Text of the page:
Just how bad is this bill? It would probably kill Twitter, Facebook, Flickr, eBay, and YouTube - and possibly Google, too.
Imagine for a moment that you run a website. A website where you let, say, a few dozen people - some friends, some acquaintances, some more-or-less strangers - write about whatever topics matter to them. (You might recognize just such a site, natch.)
Now, let's say one of those people plagiarizes some content. Or, perhaps, posts a few links to a site where people could pirate movies or songs.
What's the correct remedy? After all, protecting the rights of content producers and owners from rip-offs is a good thing.
Well, under the current law, the content owner would contact the owner of the site and ask 'em to take down the offending content. If they refused, the content owner could go "upstream" to the site owner's internet host and make the same request, and so on, up the line. Of course, lawsuits would be threatened. It wouldn't take long before someone would decide that taking down the content would be preferable to a lawsuit.
But under the proposed PIPA and SOPA bills, the content owner wouldn't even have to contact the site owner. In fact, they could run directly to the Justice Department, who would have the power - via court order - to pull the plug on the domain name of the site.
This is a classic example of killing a mosquito with a sledgehammer. Or maybe the appropriate metaphor is killing a mosquito with a box of plastic explosives.
It is, in a single word, censorship. And that's why, despite the co-sponsorship of 40 Senators, Senator Ron Wyden has vowed to "stand on the Senate floor for as long as it takes to lay out why the Internet is so important and what we have got do to change this bill to make sure it remains fair, open and free."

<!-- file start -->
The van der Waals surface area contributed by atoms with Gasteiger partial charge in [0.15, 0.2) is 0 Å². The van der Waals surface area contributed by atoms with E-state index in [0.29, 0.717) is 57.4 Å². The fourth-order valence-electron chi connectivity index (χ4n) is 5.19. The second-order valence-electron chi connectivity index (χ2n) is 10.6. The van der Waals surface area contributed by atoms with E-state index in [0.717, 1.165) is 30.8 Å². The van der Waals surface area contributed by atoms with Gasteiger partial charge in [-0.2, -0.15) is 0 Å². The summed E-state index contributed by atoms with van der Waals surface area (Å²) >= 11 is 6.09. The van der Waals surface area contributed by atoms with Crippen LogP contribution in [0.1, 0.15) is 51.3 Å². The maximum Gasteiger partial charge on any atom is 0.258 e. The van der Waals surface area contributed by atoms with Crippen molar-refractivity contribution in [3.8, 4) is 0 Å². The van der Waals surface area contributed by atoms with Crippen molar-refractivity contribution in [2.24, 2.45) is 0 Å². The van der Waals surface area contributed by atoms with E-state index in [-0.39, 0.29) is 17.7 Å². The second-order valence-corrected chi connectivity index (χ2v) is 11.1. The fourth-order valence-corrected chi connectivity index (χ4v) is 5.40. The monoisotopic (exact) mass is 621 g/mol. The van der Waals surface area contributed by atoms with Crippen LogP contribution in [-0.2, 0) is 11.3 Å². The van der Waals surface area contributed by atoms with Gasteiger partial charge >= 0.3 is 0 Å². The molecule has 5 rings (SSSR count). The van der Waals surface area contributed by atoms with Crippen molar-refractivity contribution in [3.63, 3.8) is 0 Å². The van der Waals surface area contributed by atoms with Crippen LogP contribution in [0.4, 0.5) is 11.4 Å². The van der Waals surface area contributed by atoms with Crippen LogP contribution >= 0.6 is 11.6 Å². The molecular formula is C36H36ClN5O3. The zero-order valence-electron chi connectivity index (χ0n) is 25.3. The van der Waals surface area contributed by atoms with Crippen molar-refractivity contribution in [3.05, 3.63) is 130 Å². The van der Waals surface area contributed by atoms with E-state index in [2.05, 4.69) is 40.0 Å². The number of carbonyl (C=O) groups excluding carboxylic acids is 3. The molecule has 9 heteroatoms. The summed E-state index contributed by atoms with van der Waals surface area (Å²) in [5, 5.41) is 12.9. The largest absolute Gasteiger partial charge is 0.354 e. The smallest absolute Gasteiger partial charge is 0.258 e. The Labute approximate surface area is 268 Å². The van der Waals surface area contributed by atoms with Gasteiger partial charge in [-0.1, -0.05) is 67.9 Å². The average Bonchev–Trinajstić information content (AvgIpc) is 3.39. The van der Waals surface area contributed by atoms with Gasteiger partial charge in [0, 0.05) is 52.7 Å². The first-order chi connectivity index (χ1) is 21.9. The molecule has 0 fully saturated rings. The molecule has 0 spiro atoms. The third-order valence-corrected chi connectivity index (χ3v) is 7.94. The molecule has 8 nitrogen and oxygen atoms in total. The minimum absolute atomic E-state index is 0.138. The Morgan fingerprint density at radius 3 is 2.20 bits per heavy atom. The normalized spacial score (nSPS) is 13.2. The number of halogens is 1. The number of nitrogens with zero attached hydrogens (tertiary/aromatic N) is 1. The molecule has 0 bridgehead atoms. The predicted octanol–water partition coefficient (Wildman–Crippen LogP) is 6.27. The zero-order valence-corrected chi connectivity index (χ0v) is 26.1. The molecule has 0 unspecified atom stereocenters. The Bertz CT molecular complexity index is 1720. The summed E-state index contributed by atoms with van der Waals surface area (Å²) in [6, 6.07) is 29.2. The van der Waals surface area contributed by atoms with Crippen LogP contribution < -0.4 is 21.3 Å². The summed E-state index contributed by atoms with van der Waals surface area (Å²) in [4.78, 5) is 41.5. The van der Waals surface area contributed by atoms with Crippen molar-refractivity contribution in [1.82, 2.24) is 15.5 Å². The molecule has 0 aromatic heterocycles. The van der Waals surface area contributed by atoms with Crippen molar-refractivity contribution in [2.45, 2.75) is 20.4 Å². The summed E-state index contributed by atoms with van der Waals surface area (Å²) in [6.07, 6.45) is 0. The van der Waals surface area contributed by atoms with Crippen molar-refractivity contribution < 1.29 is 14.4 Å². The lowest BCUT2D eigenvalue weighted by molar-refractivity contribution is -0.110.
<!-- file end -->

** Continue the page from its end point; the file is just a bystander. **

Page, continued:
Six months ago, Wyden successfully placed a hold on the bill. But the bill is back, and now he's talking filibuster.
On the floor, Senator Wyden intends to read the names of opponents that sign on at StopCensorship.org - a petition started by Demand Progress. (Haven't heard the latest numbers, but as of noon Monday - just three hours in - the petition was up to 20,000 signers. Update: Early Tuesday morning, the petition cleared the 50,000 signature mark, with several thousand an hour coming in.)
Just how bad is this bill? It would probably kill every site that relies on user-generated content - including Twitter, Facebook, Flickr, eBay, and YouTube. And it may very well stand a chance of shutting down Google and other search engines. And that's why the leaders of all of those companies have issued strong statements of opposition.
Why? Because those sites would be forced to proactively review every single bit of content that enters their system. Rather than relying on reports or complaints to identify offending content, the punishment for failure to review is so draconian that advance review will be required.
And that's just an overwhelming and nearly impossible task. Furthermore, that level of human review would represent an extraordinary violation of personal privacy, unprecedented in its scope and invasiveness. (And what of China? How exactly do we stand against the censorship of the "Great Firewall" if we're building an Internet Blacklist of our own?) (Not to mention that is appears that the technical requirements of this bill would undermine emerging technologies designed to effectively stop viruses, malware, and phishing dead in their tracks.)
Here's to Senator Wyden - standing up for freedom and against censorship. It's fights like these that make me proud to have been associated with him since I was an intern nearly twenty years ago.
(Want to learn more? There's a great summary, chock-a-block with links, at Derek Bambauer's blog on Information Law at Harvard Law School.)